• If you already own a 20 degree sleeping bag, you should be able to extend its temperature range by 10-15 degrees with a sleeping bag liner, like the Sea-to-Summit Reactor Plus, in order to avoid having to buy a 0 degree or -20 degree sleeping bag. If not, I’d recommend buying a buying a 0-degree sleeping bag, like the NEMO Sonic 0 instead of a -20 or -40 below zero sleeping bag. There’s a much bigger selection available and prices are far more reasonable. You can also extend the temperature range of a 0 degree bag with an insulated sleeping bag liner if you decide you want to camp in colder temperatures at a future date. Price range: $50-$650.
  • If you already own a double-walled three season tents it can be used for winter camping as long as the fly comes down to the ground to block the wind and you avoid heavy snowfall, which can collapse the tent. You’ll want to get snow stakes to pitch the tent on snow, although plastic shopping bags can also be used – just bury them – and secure your guylines to the handles.
  • Liquid fuel stoves that burn white gas are recommended for cold weather operation and melting snow to make drinking water under 20 degrees fahrenheit. I recommend the MSR Whisperlite Universal Stove because it can be used to burn liquid fuel or canister fuel the rest of the year. Price range: $100-200.
  • Get a large cook pot, 2-3 liters in size for melting snow in winter. Light weight is important, so consider investing in titanium cookware like the 1.9 liter Evernew Titanium cook pot. Price range: $50-100.
  • Buy insulated winter pants, either synthetic or down filled. For example: Mountain Hardwear Compressor Pants. You’ll wear them when sitting outside and melting snow. They can also be worn inside your sleeping bag if you are cold. Price range: $150-250.
  •  When you go camping you’ll want to bring a metal avalanche shovel to dig out snow structures like a kitchen, wind walls, or slit trenches for blocking the wind. Buy one like the Backcountry Access B-1 that is light weight and that you can take apart for ease of packing. Price range: $50-125.
  • One of the biggest challenges faced by winter backpackers is how to prevent your boots from freezing solid at night. While you can buy mountaineering boots with removable liners and sleep with them in your sleeping bag, there’s nothing to stop you from doing the same thing with a regular insulated single-layer winter hiking boot in order to save money.
Philip's tent below Mt Washington
Philip’s tent below Mt Washington

Year 3: Multi-day Winter Backpacks and Expedition Mountaineering

If you decide after year 2 that you want to take multi-day winter backpacking trips into colder, harsher temperatures and terrain, things can get really expensive.

  • You will eventually want a lightweight 4 season tent for winter camping like the Black Diamond Firstlight tent (shown above). But if you can find someone who already owns a 4 season tent and does not snore at night, share it with them. Price range: $200-$500.
  • You need to carry a larger backpack in the 65-85 liter size range in winter, especially if you’re doing longer day trips or overnight camping. See the Best Winter Backpack FAQ for advice about the best models to buy. Price range: $200-500.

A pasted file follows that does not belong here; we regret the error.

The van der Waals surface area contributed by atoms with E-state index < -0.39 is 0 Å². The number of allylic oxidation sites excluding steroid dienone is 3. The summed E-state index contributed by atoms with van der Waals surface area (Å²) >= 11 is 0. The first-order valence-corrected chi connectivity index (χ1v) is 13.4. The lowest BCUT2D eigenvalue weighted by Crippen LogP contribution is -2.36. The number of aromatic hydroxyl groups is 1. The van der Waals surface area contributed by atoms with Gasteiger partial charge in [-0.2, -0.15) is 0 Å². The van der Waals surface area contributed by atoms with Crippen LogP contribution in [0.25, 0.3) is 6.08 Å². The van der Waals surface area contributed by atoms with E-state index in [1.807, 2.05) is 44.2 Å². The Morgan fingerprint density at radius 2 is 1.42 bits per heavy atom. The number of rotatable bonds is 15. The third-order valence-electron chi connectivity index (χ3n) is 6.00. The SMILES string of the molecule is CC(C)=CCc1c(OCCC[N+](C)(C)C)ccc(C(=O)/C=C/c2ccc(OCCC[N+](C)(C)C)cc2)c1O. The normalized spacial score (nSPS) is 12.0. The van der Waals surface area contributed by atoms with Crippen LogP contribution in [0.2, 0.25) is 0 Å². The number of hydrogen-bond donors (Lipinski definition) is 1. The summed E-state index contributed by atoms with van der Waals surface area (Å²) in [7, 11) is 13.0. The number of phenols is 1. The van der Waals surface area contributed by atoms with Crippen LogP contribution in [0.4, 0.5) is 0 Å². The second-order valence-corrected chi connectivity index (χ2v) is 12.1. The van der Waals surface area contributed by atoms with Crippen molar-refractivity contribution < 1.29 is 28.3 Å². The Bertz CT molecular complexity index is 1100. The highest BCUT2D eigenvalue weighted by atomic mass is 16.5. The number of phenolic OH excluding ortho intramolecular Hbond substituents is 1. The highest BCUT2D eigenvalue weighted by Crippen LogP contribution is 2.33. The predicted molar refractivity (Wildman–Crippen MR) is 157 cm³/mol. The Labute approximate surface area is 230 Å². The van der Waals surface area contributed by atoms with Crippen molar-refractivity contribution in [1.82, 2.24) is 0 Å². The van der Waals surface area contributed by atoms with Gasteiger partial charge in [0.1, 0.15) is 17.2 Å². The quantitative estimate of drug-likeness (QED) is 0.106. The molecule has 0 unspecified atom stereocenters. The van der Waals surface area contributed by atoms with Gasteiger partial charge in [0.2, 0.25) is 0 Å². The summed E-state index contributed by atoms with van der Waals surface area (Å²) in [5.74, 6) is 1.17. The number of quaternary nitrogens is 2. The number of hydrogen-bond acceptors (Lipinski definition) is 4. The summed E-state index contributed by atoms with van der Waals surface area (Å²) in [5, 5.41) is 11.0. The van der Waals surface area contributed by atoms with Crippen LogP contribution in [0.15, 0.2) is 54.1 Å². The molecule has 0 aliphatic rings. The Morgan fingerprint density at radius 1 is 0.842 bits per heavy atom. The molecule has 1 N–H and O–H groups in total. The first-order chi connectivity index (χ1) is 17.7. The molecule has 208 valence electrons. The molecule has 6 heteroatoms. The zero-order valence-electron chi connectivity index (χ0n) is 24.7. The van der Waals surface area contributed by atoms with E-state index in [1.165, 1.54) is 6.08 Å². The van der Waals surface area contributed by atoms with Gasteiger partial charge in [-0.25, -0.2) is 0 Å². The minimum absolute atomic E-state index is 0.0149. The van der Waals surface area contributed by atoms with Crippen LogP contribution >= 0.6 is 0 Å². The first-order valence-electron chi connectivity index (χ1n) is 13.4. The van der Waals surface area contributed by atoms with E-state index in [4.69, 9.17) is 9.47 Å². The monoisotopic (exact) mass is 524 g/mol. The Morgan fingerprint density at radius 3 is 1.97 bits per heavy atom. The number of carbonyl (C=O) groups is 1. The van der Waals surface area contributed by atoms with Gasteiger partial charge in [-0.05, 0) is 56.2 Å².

• If you plan on hiking multi-day route, I’d advise getting a pair of hiking boots with removable liners that you can sleep with at night in your sleeping bag. Unpleasant as it sounds, this is the best way to keep your boots from freezing at night. See the Insulated Winter Boot FAQ for advice on what to look for in mountaineering boots. Price range: $300-600.

Conclusion

Phasing your gear purchases over a multi-year period is just one strategy for gradually accumulating the gear you need for winter backpacking. As you can see, things really get expensive in Year 3 if you decide you want to backpack in subzero conditions. My advice: take your time in deciding what kind of winter hiking and backpacking you want to do. While backpacking in very cold weather is an adventure, it’s far less comfortable and fun than backpacking in slightly warmer temperatures. Take the time to figure out what you like and let that be your guide in what gear to buy.

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21 comments

  1. Good article that breaks down the costs. My only two suggestions to save money would be finding a cheaper on sale Michelin man down jacket (EMS used to make one, even if hoodless). You could always purchase a down hat/hood/balaclava to supplement in the $20-80 range. Also, Montbell offers some nice parkas at more reasonable prices than the mentioned options.

    Finally, in my opinion, most of us don’t get out enough and/or in the conditions to justify a winter sleeping bag. If we spend two to five nights below zero each winter, the cost and closet space could be better spent. I have slept very toasty in baselayers at zero degrees with my 15 degree bag and my oversized EE 40 quilt draped over, effectively covering all four seasons with the two bags. I sized up the quilt when purchasing in both length and width to accommodate this winter option. With more layers or adding a bivy or both, I am certain I could go significantly lower if needed.

    Finally, if one can sew or knows somebody, the $20 Costco blankets (70″x60″) could open some additional options…

    • I’ve been comfortable at -15 F with a 20° bag, themarest tech blanket quilt and my puffy jacket. I to am surprised this type of approach isn’t more broadly encouraged. I haven’t taken out my expedition winter down bag for years because I like my layering bag system so much.

      Love your clarity of priorities and how to get started Phil. Great, encouraging approach.

      • A lot of people learn about winter backpacking through outdoor education programs like the MIT Outdoor Club, the AMC Boston Winter School, and the Adirondack Mountain Club Winter School and the people who teach those programs don’t have a FORMULA that they can give anyone for how to combine multiple sleeping bags/blankets/or quilts in order to arrive at a temperature rating, so it’s expedient to recommend a cold weather sleeping bag instead. The problem is that they tend to recommend a -20 bag, which can be too cold and expensive.